Joseph Berryman, president of the board of directors of the Legacy Museum, has been with the Museum since its beginning in 1995, when meetings were held at Virginia Seminary. The president often has a slightly mischievous smile on his face, as if he knows something others do not. His sense of humor pops up frequently, and often unexpectedly, in board meetings.
Joe Berryman was born in Elam, Virginia, in 1927. Growing up in a large family prepared him well for interacting with others. In addition to three older sisters and three brothers, his mother also took in six of his first cousins. He and the oldest were always trying to out-do each other, even down to arguing over whose bean row looked the best after weeding. This engendered in him a good competitive spirit at an early age.
Despite having to walk five miles to get there, he liked school from the beginning. His elementary school in Elam had two rooms, one for grades one through four and one for grades five through seven. His favorite subjects were English and geography. He was a good student and once brought fame to his small neighborhood by getting a higher grade than the best student in the class. He was also an athlete. At R.R. Moton High School, he played basketball and was the pitcher of the baseball team. He reports that he “could throw a curve ball, and catch it after it went all the way around the house and back to him.” (If you know him, or ever meet him, you might discreetly inquire as to the validity of this claim.)
After high school, Mr. Berryman joined the Army Air Corps. He signed up for three years, but being put on kitchen duty soon led him to conclude that he had made a big mistake. At the Air Force base in Columbus, Ohio, he was charged with taking care of officers’ quarters, cleaning rooms, and polishing shoes. Later, he went to the Brook Army Medical Center at Fort Sam Houston in Texas, where he became an occupational specialist, doing the work of a medical technician. During this time, he saw patients suffering with the effects of syphilis and learned only later that, although they thought they were being treated, they were not. As in the Tuskegee experiments, the only purpose was to see what would happen if the illness were left untreated. Although the Army offered him a big reenlistment bonus, he turned it down in order to go to college.
Mr. Berryman attended Virginia State near Petersburg. Although he was older than most of the students, he enjoyed his college years. According to him, his main problem was not academic, but fighting off lady admirers. (If you know him, or ever meet him, you might discreetly also inquire as to the validity of this claim.) While in college, as a result of his active military experience, he was commissioned as a lieutenant in the ROTC. Many of the men he had to deal with found it difficult to accept a black lieutenant. After one summer camp, as a small protest, the men threw their weapons on the floor instead of lining them up properly as required. Because Berryman was the quartermaster supply officer, he got blamed for the mess. Another incident occurred when his car broke down in Richmond. While he was trying to decide what to do, a city policeman accused him of hanging out on the street. Apparently, his color was more important to the officer than the ROTC captain’s uniform he was wearing.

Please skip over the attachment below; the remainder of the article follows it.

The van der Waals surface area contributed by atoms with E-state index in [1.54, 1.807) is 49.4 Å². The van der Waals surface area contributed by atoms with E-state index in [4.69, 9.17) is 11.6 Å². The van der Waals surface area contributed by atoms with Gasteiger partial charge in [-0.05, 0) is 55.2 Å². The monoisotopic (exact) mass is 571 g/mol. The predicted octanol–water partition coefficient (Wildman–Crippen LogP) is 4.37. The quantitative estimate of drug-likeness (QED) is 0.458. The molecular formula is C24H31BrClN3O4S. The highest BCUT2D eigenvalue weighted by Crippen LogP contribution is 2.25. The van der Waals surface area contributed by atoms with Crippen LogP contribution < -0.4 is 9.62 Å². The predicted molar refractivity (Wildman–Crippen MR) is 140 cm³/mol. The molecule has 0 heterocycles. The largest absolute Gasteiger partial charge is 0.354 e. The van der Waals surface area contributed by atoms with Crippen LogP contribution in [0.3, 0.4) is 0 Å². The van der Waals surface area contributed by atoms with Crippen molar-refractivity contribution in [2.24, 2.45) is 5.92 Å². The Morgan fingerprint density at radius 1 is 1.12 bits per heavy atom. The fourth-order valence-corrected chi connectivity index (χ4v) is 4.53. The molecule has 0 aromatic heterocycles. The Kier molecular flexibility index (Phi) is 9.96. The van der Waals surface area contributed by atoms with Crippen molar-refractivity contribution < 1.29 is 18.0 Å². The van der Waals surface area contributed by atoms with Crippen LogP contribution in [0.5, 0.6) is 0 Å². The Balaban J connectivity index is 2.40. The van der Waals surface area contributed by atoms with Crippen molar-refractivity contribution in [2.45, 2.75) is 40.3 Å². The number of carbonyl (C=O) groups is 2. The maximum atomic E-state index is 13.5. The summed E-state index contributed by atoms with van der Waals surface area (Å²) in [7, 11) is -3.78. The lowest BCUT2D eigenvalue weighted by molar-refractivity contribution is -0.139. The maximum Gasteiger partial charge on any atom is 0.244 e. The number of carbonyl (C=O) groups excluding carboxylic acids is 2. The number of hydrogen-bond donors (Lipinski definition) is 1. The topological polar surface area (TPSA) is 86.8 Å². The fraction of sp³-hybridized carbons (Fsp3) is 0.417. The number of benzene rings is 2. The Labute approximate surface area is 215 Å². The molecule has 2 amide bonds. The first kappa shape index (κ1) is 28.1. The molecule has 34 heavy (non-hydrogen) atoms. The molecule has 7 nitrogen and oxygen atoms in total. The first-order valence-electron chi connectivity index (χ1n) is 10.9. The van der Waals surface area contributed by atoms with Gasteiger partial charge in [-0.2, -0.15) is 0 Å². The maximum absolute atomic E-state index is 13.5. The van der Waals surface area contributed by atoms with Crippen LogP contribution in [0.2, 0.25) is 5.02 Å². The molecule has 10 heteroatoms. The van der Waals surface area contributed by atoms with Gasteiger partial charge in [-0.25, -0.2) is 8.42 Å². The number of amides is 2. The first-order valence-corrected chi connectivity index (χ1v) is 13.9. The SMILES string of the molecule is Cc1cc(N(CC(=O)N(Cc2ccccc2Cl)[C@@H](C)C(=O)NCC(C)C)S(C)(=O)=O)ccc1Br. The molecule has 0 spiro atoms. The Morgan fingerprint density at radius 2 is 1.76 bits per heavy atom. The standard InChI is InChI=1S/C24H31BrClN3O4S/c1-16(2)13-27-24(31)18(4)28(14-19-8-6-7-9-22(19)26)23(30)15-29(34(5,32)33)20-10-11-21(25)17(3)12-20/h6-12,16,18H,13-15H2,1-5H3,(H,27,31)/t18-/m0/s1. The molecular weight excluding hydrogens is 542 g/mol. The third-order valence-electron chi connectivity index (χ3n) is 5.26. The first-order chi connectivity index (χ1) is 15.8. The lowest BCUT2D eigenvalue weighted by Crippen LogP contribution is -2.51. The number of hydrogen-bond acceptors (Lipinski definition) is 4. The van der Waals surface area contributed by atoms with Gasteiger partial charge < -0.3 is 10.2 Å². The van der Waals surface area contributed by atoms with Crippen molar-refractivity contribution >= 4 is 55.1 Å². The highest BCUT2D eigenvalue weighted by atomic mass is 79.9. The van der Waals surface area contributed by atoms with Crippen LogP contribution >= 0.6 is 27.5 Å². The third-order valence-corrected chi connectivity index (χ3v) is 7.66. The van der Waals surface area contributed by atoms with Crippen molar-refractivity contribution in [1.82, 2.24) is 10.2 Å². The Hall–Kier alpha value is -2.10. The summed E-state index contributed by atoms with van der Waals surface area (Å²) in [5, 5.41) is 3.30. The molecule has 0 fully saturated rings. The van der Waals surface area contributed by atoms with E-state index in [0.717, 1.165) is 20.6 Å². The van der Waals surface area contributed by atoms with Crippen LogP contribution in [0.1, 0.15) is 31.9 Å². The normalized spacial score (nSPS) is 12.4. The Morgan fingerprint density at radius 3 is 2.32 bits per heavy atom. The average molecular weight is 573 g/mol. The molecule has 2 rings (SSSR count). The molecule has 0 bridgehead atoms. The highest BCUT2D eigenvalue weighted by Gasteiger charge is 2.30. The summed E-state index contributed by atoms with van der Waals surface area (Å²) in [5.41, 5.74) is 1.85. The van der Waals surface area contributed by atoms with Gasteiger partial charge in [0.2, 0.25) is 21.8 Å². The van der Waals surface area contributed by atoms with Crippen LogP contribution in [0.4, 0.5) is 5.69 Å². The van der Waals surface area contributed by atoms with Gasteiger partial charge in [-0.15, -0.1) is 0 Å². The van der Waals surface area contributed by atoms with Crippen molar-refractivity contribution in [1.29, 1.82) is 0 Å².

After college, he tried various occupations such as working at Sears as an auto mechanic, teaching auto mechanics at Dunbar High School, teaching veterans, and selling life insurance in Baltimore. Just as he got fed up with selling life insurance, he got a phone call from Charlotte, North Carolina, offering him a job teaching auto mechanics at the high school level. Since he had not even made enough money selling insurance to pay his way to Charlotte, he had to borrow transportation money from his sister. One of the things he did with his students was to build a racecar. This was not only fun, but also taught students the difference between a race engine and a standard engine.
Mr. Berryman met his wife, Edith, in 1956. She was a teacher in Campbell County and later became an assistant principal. Since she preferred Campbell County, where she had grown up, he left Charlotte after four years. They have a daughter, who has been living in London, England, for seventeen years, and four grandchildren.
Mr.Berryman eventually became director of vocational education for Campbell County and managed to get the county to build a Vocational Tech Center, of which he became principal. The Vo-Tech Center offered courses in carpentry, brick masonry, food occupations, electronics, commercial clothing, commercial foods, childcare services, and nursing. His dream was for the Center to offer advanced English, science, and math also.
Like all African Americans of his generation, Mr. Berryman was subjected to prejudice, and like others, he learned at an early age to control his anger. His mother always urged him not to be angry, no matter what the circumstances, but it was not always easy to follow his mother’s advice. During the early fifties, while he was still in the Army, a sergeant on the police force of Enterprise, Alabama, saw him drinking out of a “white only” water fountain and addressed him using a no-longer-acceptable term. Much to his own shock, Berryman instinctively reached for his gun, because he felt threatened. His partner, a white officer, stopped him, knowing that he was about to do something he would regret. Both the mayor of the town and the post commander offered him support and apologized.
President Berryman’s life journey is a reminder of the difficulties and injustices of the past. The Legacy Museum is fortunate to have a president with his perspective and experience. Both the man and the Museum help us remember the past in order to have a better future.